There has been a surge of research investigating individual differences in the learning of statistical structure, tying them to variability in a range of cognitive (dis)abilities. In this talk I will present several studies that have demonstrated that individuals’ statistical learning abilities are wildly different from one another. I will show that one's learning performance is relatively stable over time when measured appropriately and that it can help us to predict real-life cognitive abilities.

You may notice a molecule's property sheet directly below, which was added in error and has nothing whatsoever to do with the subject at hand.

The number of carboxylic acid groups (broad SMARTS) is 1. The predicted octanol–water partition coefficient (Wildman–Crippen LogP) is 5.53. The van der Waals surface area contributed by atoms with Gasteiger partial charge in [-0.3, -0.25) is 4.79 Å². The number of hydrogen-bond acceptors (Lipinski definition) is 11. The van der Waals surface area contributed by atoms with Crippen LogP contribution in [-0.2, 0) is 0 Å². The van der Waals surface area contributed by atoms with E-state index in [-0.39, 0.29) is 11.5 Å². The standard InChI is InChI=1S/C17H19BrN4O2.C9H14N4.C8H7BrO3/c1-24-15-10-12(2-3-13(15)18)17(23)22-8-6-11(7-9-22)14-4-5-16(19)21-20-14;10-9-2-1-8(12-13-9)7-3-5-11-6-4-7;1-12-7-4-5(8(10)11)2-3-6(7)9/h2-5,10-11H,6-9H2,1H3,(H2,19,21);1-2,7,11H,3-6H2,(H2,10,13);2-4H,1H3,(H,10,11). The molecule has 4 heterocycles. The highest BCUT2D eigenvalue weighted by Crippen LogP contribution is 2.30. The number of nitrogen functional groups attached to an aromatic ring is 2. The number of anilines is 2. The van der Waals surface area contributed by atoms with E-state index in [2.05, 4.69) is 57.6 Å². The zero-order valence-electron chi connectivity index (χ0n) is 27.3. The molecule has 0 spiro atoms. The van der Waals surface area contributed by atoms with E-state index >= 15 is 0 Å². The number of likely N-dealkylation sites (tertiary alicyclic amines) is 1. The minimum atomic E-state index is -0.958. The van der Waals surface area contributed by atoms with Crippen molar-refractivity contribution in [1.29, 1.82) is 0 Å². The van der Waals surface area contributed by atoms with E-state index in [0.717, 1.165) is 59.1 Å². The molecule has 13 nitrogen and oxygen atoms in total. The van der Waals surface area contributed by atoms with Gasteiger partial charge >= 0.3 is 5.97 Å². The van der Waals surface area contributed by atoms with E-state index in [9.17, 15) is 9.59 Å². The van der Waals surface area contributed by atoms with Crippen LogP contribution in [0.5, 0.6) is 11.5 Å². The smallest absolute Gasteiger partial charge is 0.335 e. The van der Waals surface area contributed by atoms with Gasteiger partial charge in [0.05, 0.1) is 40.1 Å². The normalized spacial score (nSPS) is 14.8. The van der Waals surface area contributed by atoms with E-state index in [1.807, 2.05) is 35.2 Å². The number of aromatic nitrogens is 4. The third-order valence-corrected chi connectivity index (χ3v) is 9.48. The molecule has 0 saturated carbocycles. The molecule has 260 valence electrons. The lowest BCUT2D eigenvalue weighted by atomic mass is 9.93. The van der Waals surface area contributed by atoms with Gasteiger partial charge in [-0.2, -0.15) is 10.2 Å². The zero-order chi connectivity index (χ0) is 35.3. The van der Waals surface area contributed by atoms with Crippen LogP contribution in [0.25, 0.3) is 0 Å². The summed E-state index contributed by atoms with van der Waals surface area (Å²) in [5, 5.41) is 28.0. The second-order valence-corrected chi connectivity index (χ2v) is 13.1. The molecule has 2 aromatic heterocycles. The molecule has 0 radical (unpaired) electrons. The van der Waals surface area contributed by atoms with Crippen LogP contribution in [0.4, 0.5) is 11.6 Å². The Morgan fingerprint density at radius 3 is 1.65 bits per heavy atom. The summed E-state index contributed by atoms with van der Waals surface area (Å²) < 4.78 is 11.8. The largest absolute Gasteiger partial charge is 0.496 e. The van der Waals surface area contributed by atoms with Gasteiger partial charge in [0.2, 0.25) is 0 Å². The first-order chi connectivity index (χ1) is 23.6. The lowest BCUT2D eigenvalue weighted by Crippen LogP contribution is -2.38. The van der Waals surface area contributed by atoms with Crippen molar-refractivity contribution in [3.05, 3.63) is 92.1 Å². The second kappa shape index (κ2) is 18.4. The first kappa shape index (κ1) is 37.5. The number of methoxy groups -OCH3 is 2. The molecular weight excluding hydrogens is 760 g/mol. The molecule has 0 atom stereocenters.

Ending on a more theoretical note, I will interrogate the question if there is a general statistical learning capacity that can sort individuals from ‘bad’ to ‘good’ statistical learners? Or, is the inter-individual variability in assimilating statistical environments only meaningful within the different cognitive domains? I would like to discuss with you two alternative accounts regarding statistical learning computations which we proposed in a recent TiCS opinion article (Bogaerts, Siegelman, Christiansen & Frost, 2021).